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September 24, 2023

Client That Fired Marcum Over Audit Quality Compares the Firm to a Doctor Killing 25-50% of His Patients

Dr Nick from the Simpsons

It may be called The Westerly Sun but this paper is throwing nothing but shade at Marcum.

Concerns over the reputation and legal troubles surrounding the audit firm Marcum LLP have led members of the Chariho School Committee to terminate its contract, moving in a different direction for the first time in 18 years.

Members of the School Committee voted 11-0 on Tuesday, with Donna Chambers abstaining, to terminate the contract with James Wilkinson of Marcum LLP. The committee then voted unanimously to award the bid to the next qualified firm, Hague, Sahady & Co., PC.

“It comes down to a reputation issue; the issues that were pointed out in such a high percent of audits coming from the firm,” said member Tyler Champlin, who had requested the agenda item alongside Chairwoman Catherine Giusti and motioned for the dismissal of Marcum LLP.

“You aren’t going to go to a doctor with a 25-50% mortality rate, at least most people wouldn’t,” he said. “Knowing that this company has had an issue with a member town (Charlestown) as well, I’m not comfortable with it at this point.”

We wrote about the issue with a member town previously. Marcum sent tiny little Charlestown, Rhode Island an unitemized $55,992 bill for out of scope services on the town’s 2022 audit, the town council was furious, Marcum kept dodging them when they asked for an explanation of fees, and eventually the town threw them $18,000 to settle the matter. Obviously they’re no longer a client.

This of course pales in comparison to the bigger issue of the PCAOB and SEC hitting Marcum with huge fines in June for taking on too many clients and failing to perform the work with the required level of professional competence. No really, the PCAOB’s press release about it uses the word “competence” four times.

  • Marcum’s quality control system did not provide reasonable assurance that it could execute these audits with competence.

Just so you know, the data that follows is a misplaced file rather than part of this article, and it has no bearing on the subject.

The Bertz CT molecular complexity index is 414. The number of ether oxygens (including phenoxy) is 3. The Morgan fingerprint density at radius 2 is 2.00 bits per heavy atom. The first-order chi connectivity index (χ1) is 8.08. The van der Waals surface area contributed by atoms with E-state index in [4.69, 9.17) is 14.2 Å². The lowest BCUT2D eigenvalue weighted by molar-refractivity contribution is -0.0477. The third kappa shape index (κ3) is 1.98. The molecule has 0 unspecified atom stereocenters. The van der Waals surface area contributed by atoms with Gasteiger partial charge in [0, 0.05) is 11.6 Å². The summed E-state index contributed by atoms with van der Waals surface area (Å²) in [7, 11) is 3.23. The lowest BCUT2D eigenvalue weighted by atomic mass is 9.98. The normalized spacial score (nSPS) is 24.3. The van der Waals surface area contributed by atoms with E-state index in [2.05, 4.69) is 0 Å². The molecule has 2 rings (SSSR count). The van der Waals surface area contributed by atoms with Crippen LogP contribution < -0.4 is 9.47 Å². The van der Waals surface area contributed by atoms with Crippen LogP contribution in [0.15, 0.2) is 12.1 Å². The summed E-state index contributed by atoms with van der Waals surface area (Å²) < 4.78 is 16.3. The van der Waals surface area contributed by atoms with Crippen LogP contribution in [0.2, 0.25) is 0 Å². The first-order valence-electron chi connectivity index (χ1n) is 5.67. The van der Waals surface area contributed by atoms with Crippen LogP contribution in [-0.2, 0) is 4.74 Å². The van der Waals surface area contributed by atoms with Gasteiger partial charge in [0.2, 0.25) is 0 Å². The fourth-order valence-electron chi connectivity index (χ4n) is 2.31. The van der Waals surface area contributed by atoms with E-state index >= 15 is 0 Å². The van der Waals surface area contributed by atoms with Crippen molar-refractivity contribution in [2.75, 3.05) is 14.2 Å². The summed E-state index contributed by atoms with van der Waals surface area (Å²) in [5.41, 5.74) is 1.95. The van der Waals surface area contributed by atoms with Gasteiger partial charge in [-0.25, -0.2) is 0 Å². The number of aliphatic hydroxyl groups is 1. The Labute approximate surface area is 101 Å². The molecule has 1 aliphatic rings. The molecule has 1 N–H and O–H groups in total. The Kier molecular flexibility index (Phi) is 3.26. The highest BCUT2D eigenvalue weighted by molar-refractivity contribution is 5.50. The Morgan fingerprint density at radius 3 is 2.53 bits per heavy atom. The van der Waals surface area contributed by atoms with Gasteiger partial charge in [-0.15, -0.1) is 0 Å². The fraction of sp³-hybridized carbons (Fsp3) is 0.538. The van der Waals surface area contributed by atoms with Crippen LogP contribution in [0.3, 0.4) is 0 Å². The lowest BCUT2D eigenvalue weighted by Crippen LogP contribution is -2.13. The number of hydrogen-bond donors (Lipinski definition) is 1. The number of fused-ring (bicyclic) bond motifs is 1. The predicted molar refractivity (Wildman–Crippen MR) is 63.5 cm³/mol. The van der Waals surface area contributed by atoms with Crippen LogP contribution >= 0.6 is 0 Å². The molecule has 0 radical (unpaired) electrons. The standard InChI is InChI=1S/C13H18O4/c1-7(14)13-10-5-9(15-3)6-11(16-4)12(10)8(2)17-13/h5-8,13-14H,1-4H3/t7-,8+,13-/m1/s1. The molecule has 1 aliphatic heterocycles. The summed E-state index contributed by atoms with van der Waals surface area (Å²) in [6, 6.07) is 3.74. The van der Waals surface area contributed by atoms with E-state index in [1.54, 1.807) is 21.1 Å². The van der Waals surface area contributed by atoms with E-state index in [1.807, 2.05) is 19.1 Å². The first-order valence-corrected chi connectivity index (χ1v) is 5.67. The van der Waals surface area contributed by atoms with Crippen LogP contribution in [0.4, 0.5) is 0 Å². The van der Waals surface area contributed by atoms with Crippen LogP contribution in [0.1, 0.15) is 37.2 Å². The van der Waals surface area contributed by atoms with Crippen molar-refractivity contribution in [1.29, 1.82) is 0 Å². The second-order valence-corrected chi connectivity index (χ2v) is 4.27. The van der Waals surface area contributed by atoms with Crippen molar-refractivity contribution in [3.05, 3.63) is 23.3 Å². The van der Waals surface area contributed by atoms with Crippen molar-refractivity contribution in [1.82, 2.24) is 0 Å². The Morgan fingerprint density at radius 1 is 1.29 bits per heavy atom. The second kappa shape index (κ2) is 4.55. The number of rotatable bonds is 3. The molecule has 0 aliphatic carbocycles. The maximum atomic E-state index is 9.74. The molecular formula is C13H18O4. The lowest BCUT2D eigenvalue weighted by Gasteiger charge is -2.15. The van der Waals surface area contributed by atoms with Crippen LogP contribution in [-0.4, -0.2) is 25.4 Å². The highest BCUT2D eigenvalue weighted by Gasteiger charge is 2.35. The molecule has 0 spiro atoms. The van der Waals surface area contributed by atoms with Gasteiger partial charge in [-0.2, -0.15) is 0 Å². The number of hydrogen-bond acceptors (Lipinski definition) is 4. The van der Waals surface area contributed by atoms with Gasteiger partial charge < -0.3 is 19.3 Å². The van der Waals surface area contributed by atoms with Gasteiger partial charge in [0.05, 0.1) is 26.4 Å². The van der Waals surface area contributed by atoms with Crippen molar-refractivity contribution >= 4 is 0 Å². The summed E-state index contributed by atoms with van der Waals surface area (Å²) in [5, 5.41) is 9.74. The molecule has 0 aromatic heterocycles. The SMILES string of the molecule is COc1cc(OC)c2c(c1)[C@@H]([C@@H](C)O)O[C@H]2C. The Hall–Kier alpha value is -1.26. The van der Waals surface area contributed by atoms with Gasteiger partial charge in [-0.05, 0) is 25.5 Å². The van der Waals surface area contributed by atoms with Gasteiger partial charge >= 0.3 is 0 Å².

• “Firms have a responsibility to undertake only those engagements that they can reasonably expect to be completed with professional competence,” said Robert E. Rice, Director of the PCAOB’s Division of Enforcement and Investigations.
  • The PCAOB found that Marcum LLP’s system of quality control failed to provide reasonable assurance that the firm would:
    • Undertake only those issuer engagements that the firm could reasonably expect to be completed with professional competence and appropriately consider the risks associated with providing professional services in the particular circumstances;
    • Ensure that partner workloads were manageable to allow sufficient time for engagement partners and engagement quality review partners to discharge their responsibilities with professional competence and due care;

Sucks for them but it sure is funny for us!

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8 Comments

  1. Their fearless leader is such a tool that, sometimes, he drives an old red Mercedes to the Melville, Long Island office and the vanity license plate says “extra car”. Napoleonic complex like you read about.

  2. hiring out to India, wfm which means less opportunity to learn from peers day to day, tired associates working 12+ days. Marcum is the tip of the iceberg.

  3. Audit quality indicators have been ignored for far too long by the PCAOB. Given the high level of audit deficiencies identified in audit inspections, it’s high time the PCAOB move forward on this issue. Now, the Board has issued a complimentary document, “Firm and Engagement Performance Metrics.” It will be interesting to see how the discussion develops on the briefing paper. In many respects, it’s the firm’s own internal audit quality procedures that signals whether an audit will provide reasonable assurance that the financial statements are free from material misstatements and fraud.

  4. A company that fires its auditor over concerns about audit quality is telling on itself. If the books are clean and everything is in order, audit quality shouldn’t be an issue.

    Solid companies only fire their auditor for one reason: excessive fees

    1. Solid companies fire their auditors over more reasons than just excessive fees. What about an engagement team with constant turnover that doesn’t get the job done? What about a partner that is out to lunch and doesn’t listen to the owner and try to solve their pain points?

      Isn’t the Board here just doing their fiduciary duty by questioning the capabilities of Marcum? Even the press release from the SEC was scathing. We’re not talking about a “solid company” but a school district here. They are accountable to the taxpayers and if there is a botched audit due to Marcum’s negligence, the Board will be on the hook as its their responsibility to vet the accounting firm. Kinda blows my mind how you’re overseeing that here.

      1. I think the part you are missing is that no one gives a shit about the audit. It’s a check the box exercise. If the company really does have it’s shit together, there will never be a problem because they won’t issue materially misstated financial statements regardless of how bad the auditors suck.

        1. Ehhh I think it depends. Private company? Absolutely. They are more tax motivated. Public entities and NFP? The audit absolutely matters. Too much liability on the shoulders of the CEO, CFO and Boards.

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